Dad and Dave 'On Our Selection' Film

Three films have been made based on the writing of Steele Rudd, pen-name of Arthur Hoey Davis. The most recent film, titled 'On Our Selection', was produced in 1995. Director George Whaley also wrote the screenplay.

The Actors and the Characters They Play in 'On Our Selection'

Leo McKern - Dad (Joseph Rudd)

Geoffrey Rush - Dave Rudd (the hardworking son who is taken for granted and not paid)

Joan Sutherland - Mother (Ellen Rudd - the stalwart)

David Field - Dan Rudd (the ne'er do well son who makes a short-lived prodigal son-like return)

Noah Taylor - (Joe Rudd, the younger son who stutters)

Ray Barrett - (Dwyer. Also in the 'Australia' film)

Barry Otto - J.P. Riley (the Rudd's arrogant, snobby squatter neighbour. Also in the 'Australia' film)

Nicholas Eadie - Cyril Riley (old man Riley's sleazy son)

Essie Davis - Kate Rudd (who marries Sandy. Also in the 'Australia' film)

Murray Bartlett - Sandy Tayler

Robert Menzies - Cranky Jack (Schizophrenic odd-jobs bloke)

Cathy Campbell - Lily White (who marries Dave)

Pat Bishop - Maude White (Lily's outspoken, emancipist mother)

Celia Ireland - Sarah Rudd

John Gaden - Rev McFarlane

Comment on the Film

Leo McKern's part is fabulously well played. But all the actors were ideal for their characters, and did an excellent job, from Robert Menzies to Geoffrey Rush. It's no co-incidence that several of these actors in the 1995 version of 'On Our Selection' also appeared in Baz Luhrmann's 'Australia' in 2008. No doubt 'On Our Selection' was one of the many film references Baz referred to when he produced 'Australia'.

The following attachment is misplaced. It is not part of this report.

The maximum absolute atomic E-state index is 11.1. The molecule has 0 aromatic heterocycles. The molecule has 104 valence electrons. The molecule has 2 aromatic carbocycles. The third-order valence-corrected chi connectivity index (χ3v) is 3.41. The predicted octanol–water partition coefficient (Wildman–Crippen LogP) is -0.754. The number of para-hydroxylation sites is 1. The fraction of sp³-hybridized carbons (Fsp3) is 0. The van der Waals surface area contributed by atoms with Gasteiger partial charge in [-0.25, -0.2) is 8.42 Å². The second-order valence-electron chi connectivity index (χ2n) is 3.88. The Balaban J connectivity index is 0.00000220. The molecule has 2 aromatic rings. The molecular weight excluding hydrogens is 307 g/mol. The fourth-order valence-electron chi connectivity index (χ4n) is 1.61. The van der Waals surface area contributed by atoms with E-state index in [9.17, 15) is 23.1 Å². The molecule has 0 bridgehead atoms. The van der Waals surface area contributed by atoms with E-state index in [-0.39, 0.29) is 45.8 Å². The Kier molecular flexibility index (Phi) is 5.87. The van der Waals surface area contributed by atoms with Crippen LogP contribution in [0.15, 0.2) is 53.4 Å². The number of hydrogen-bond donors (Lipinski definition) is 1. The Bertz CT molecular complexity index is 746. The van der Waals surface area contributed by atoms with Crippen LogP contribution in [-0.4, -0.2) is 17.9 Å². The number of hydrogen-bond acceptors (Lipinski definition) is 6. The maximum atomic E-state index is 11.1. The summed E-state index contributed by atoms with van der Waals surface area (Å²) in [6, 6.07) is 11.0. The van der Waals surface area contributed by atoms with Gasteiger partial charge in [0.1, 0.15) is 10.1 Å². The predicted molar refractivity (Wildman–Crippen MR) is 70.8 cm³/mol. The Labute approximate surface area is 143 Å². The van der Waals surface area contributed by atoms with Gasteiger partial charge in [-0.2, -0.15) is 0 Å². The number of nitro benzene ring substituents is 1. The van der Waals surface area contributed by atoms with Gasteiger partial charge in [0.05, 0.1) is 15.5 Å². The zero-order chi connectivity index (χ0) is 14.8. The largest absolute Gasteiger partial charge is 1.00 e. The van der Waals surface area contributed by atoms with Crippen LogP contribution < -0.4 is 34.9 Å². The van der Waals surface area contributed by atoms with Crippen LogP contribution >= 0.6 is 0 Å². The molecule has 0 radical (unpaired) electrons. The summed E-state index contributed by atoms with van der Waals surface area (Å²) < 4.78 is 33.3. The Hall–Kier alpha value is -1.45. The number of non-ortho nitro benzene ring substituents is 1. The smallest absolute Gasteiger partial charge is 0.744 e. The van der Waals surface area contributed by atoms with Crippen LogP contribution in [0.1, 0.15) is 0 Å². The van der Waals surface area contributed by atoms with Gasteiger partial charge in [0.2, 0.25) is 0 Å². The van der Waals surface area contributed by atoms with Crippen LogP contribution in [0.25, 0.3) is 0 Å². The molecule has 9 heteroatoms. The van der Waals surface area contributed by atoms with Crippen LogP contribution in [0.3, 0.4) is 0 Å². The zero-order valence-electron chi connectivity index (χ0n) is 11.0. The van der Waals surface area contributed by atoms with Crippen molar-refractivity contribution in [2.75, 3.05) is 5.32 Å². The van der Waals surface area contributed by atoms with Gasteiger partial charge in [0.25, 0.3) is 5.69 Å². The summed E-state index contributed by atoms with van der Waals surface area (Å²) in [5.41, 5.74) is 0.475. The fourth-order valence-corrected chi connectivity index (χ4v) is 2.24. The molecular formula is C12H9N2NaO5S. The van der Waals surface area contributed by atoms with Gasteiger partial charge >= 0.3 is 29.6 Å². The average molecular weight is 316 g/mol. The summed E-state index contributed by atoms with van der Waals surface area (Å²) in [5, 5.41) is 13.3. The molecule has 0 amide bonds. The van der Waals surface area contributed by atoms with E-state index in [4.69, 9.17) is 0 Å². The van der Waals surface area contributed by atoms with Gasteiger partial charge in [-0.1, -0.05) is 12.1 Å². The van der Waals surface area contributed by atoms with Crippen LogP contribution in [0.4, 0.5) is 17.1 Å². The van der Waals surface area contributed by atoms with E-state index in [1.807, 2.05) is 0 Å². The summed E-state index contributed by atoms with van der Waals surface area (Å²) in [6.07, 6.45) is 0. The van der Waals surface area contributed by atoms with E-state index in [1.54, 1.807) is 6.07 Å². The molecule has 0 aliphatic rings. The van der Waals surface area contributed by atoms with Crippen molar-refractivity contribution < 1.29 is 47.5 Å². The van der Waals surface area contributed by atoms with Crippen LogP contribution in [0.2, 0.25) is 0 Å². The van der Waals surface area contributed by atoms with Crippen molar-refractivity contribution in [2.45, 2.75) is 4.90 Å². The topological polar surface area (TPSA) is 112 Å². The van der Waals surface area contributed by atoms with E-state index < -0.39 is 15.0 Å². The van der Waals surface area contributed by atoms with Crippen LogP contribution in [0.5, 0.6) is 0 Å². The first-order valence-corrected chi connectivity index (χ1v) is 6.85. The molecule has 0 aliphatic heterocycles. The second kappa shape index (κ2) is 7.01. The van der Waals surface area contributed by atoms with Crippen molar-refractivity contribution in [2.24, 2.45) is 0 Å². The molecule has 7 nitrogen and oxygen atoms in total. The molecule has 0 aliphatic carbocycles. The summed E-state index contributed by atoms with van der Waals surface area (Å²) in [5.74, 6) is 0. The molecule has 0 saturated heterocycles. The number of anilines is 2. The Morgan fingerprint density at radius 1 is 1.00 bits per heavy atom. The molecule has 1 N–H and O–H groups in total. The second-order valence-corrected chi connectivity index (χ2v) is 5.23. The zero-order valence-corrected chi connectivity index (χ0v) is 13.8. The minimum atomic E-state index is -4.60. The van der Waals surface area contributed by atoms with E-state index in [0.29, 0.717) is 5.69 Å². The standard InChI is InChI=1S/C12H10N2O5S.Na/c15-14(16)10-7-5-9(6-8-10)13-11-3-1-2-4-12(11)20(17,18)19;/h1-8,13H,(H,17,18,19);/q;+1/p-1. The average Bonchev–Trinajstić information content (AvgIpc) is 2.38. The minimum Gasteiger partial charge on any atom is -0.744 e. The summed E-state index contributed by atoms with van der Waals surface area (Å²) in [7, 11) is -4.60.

George Whaley's production has been very well made, threading together happenings from a number of Steele Rudd's books - from the initial selection of their bare block of land, to the marriage of Kate to Sandy and Dan to Lily; and Dad's election as a Queensland State Member of Parliament. This film is a great reminder that most settlers started life on the land with little or no resources, and built up valuable family businesses simply through unrelenting hard work and thriftiness.

The Film Score

John Williamson's songs are the ideal accompaniment because he sings straight from the heart and knows what he's writing and singing about, having grown up in Victoria's Malley Region. (By contrast - while Elton John does a great job singing 'The Drover' song at the conclusion of the film 'Australia', I just cannot reconcile someone as quintessentially urbane as Elton John, singing about someone at the complete opposite end of the spectrum of human existence. It simply can't be done with integrity, and clearly Elton John was picked simply to help raise the profile of the film internationally. By contrast, 'On Our Selection' has been made for Australians foremost, so no similar compromise was made.)

The DVD of 'On Our Selection'

The DVD of 'On Our Selection' includes excellent interviews with the main actors and the director. These interviews are well worth watching as they bring home the passionate enthusiasm for the project by all involved.

Publicity for 'On Our Selection'